Catalan regional government admits it received warning of possible attack

Officials say US intelligence information ahead of Barcelona killings was not regarded as credible

Jesús García Bueno
One of the memorials to the victims of the terror attack in Barcelona.
One of the memorials to the victims of the terror attack in Barcelona.MARTA PEREZ (EFE)

Authorities in Catalonia admitted on Thursday that the northeast region’s police force, the Mossos d’Esquadra, was warned about a possible terrorist attack on the La Rambla boulevard this summer.

On August 17, a van was driven at high speed down Barcelona’s central La Rambla boulevard, killing 14 people.

The Catalan authorities say they received multiple warnings in the first half of 2017 of possible attacks in Barcelona

Speaking at a press conference on Thursday, the head of the Mossos d’Esquadra, Josep Lluís Trapero, and Catalonia’s chief of interior affairs, Joaquim Forn, said that the warning did not come from the CIA or any counter-insurgency agency in the United States, but refused to reveal the sources. “The warning was not very credible,” said Forn, adding that it was passed on to state authorities, which “didn’t see it as credible.”

Spanish counter-terrorism sources had previously confirmed that US intelligence warned Spain that the so-called Islamic State (ISIS) was planning “terrorist attacks against busy tourist spots in Barcelona, specifically La Rambla,” according to the text, which has been published by El Periódico de Cataluña and seen by El PAÍS.

On May 25, the warning was passed on to the Mossos d’Esquadra, the regional police force in Catalonia and the body tasked with counter-terrorism in the northeastern region, according to the same sources. The Catalan government has denied receiving any warning.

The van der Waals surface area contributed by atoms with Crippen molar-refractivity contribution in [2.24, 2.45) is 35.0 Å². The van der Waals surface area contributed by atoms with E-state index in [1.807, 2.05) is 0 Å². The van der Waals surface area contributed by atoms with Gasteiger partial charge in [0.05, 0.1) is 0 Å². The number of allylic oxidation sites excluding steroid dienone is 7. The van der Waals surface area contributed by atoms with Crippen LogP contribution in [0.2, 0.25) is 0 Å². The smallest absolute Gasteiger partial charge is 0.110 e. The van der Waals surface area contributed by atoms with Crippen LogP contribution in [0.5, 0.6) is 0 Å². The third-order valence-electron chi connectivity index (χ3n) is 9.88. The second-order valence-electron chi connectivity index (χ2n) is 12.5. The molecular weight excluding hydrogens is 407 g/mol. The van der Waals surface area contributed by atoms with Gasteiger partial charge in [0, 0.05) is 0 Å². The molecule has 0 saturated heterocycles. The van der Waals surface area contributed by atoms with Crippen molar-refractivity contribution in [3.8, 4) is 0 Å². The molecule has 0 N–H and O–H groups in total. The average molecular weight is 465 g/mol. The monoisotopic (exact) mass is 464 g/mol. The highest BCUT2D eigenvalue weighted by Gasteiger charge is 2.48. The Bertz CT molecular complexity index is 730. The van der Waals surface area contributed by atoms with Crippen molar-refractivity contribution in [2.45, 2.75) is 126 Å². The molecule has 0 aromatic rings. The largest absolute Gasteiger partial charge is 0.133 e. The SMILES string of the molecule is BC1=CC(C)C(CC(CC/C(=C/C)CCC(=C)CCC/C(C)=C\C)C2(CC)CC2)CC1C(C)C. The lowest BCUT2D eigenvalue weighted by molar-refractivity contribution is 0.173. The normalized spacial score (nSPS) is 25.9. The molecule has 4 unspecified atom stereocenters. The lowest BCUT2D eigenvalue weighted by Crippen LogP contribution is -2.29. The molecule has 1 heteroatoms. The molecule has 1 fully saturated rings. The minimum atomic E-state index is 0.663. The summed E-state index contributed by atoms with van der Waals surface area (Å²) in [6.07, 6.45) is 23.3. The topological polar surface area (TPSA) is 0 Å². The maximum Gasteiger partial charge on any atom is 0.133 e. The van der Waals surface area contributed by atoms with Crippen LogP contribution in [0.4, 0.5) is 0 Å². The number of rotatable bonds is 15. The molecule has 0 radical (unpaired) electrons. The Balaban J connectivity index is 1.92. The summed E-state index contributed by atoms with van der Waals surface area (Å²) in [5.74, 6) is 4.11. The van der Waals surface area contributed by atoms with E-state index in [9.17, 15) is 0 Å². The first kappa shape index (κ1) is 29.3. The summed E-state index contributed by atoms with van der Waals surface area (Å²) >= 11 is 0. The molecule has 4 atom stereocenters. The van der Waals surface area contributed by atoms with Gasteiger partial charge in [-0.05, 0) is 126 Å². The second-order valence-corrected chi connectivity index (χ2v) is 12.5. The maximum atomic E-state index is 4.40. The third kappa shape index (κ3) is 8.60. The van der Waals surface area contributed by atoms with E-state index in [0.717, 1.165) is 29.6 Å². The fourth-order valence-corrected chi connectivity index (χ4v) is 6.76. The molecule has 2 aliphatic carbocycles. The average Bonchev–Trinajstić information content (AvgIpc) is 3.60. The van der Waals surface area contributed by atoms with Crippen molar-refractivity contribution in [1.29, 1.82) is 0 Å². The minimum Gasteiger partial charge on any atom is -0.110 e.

The warning said: “Uncorroborated information of unknown veracity from end of May 2017 indicated that the Islamic State of Iraq and ash Sham (ISIS) were planning to carry out non-specified terrorist attacks during the summer against busy tourist spots in Barcelona, Spain, specifically, La Rambla street.”

The warning mentioned “uncorroborated information of unknown veracity”

Spanish counter-terrorism sources say the document was sent by US intelligence to Spain’s National Intelligence Center, the National Police, the Civil Guard and the Intelligence Center Against Terrorism and Organized Crime (CITCO) on May 25. As soon as the warning was received from US intelligence, it was passed on by the National Police to Manel Castellví, the head of Information at the Mossos, according to the sources cited.

The warning did not provide telephone numbers, names or any other lead that might have been followed up to prevent the attack on August 17. The US agency that made the warning points out that the information “is only for intelligence use” and can only be used for certain purposes.

“This information is provided for intelligence purposes as part of an effort to develop potential investigative leads. It cannot be used in any way that would expose or compromise the sources or methods of intelligence. It cannot be used in relation to judicial proceedings externally or nationally, or for other legal, judicial or administrative ends,” reads the document.

Forn said that the regional police in Catalonia had been receiving warnings about possible attacks in the months prior to the events of August 17 “in different points of Catalonia, among them “places of worship, infrastructure, concerts, sporting events, and places where large numbers of people congregate, such as La Rambla and the Sagrada Familia.”

Trapero said that the warning about an attack on La Rambla was “received and evaluated,” and was discussed with “state officials”

Enric Millo, the central government’s delegate in Catalonia, said the information “existed and was shared, as always, with the security forces.” Millo did not specify what level of credibility was given to the warning.

Ada Colau, the mayor of Barcelona, said that City Hall “never had any knowledge” of a warning about a possible terrorist attack. Speaking to radio station Cadena Ser, she said that if she wasn’t informed, it was because the regional government “gave no credibility to the threat.”

English version by Nick Lyne.

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